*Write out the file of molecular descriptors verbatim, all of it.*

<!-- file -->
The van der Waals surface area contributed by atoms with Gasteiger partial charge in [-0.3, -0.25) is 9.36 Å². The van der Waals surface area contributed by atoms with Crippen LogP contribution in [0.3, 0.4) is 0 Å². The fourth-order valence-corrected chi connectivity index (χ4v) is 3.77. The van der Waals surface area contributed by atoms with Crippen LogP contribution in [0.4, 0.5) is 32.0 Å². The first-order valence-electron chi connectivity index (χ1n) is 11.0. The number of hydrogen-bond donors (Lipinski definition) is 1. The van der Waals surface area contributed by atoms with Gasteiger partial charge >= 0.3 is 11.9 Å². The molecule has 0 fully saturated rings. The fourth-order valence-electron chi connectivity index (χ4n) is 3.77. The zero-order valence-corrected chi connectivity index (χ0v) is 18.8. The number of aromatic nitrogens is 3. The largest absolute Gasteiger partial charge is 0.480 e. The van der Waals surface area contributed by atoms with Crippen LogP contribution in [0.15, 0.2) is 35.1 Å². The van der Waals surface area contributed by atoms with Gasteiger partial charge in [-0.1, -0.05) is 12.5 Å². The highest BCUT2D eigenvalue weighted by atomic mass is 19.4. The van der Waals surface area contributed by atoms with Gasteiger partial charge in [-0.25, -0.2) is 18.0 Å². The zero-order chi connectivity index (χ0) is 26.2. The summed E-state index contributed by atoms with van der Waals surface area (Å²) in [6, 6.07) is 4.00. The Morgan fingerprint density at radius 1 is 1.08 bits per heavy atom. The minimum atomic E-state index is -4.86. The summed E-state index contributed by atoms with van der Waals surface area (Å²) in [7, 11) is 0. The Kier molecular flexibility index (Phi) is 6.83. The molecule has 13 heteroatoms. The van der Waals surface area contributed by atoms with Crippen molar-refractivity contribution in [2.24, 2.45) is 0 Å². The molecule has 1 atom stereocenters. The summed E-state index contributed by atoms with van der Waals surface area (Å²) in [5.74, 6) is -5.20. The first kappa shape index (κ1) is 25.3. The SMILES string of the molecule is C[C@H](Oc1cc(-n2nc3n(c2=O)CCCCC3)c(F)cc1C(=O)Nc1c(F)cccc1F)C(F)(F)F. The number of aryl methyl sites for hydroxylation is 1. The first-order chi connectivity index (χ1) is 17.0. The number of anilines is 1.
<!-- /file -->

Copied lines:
The van der Waals surface area contributed by atoms with Gasteiger partial charge in [-0.3, -0.25) is 9.36 Å². The van der Waals surface area contributed by atoms with Crippen LogP contribution in [0.3, 0.4) is 0 Å². The fourth-order valence-corrected chi connectivity index (χ4v) is 3.77. The van der Waals surface area contributed by atoms with Crippen LogP contribution in [0.4, 0.5) is 32.0 Å². The first-order valence-electron chi connectivity index (χ1n) is 11.0. The number of hydrogen-bond donors (Lipinski definition) is 1. The van der Waals surface area contributed by atoms with Gasteiger partial charge >= 0.3 is 11.9 Å². The molecule has 0 fully saturated rings. The fourth-order valence-electron chi connectivity index (χ4n) is 3.77. The zero-order valence-corrected chi connectivity index (χ0v) is 18.8. The number of aromatic nitrogens is 3. The largest absolute Gasteiger partial charge is 0.480 e. The van der Waals surface area contributed by atoms with Crippen LogP contribution in [0.15, 0.2) is 35.1 Å². The van der Waals surface area contributed by atoms with Gasteiger partial charge in [-0.1, -0.05) is 12.5 Å². The highest BCUT2D eigenvalue weighted by atomic mass is 19.4. The van der Waals surface area contributed by atoms with Gasteiger partial charge in [-0.25, -0.2) is 18.0 Å². The zero-order chi connectivity index (χ0) is 26.2. The summed E-state index contributed by atoms with van der Waals surface area (Å²) in [6, 6.07) is 4.00. The Morgan fingerprint density at radius 1 is 1.08 bits per heavy atom. The minimum atomic E-state index is -4.86. The summed E-state index contributed by atoms with van der Waals surface area (Å²) in [7, 11) is 0. The Kier molecular flexibility index (Phi) is 6.83. The molecule has 13 heteroatoms. The van der Waals surface area contributed by atoms with Crippen molar-refractivity contribution in [2.24, 2.45) is 0 Å². The molecule has 1 atom stereocenters. The summed E-state index contributed by atoms with van der Waals surface area (Å²) in [5.74, 6) is -5.20. The first kappa shape index (κ1) is 25.3. The SMILES string of the molecule is C[C@H](Oc1cc(-n2nc3n(c2=O)CCCCC3)c(F)cc1C(=O)Nc1c(F)cccc1F)C(F)(F)F. The number of aryl methyl sites for hydroxylation is 1. The first-order chi connectivity index (χ1) is 17.0. The number of anilines is 1.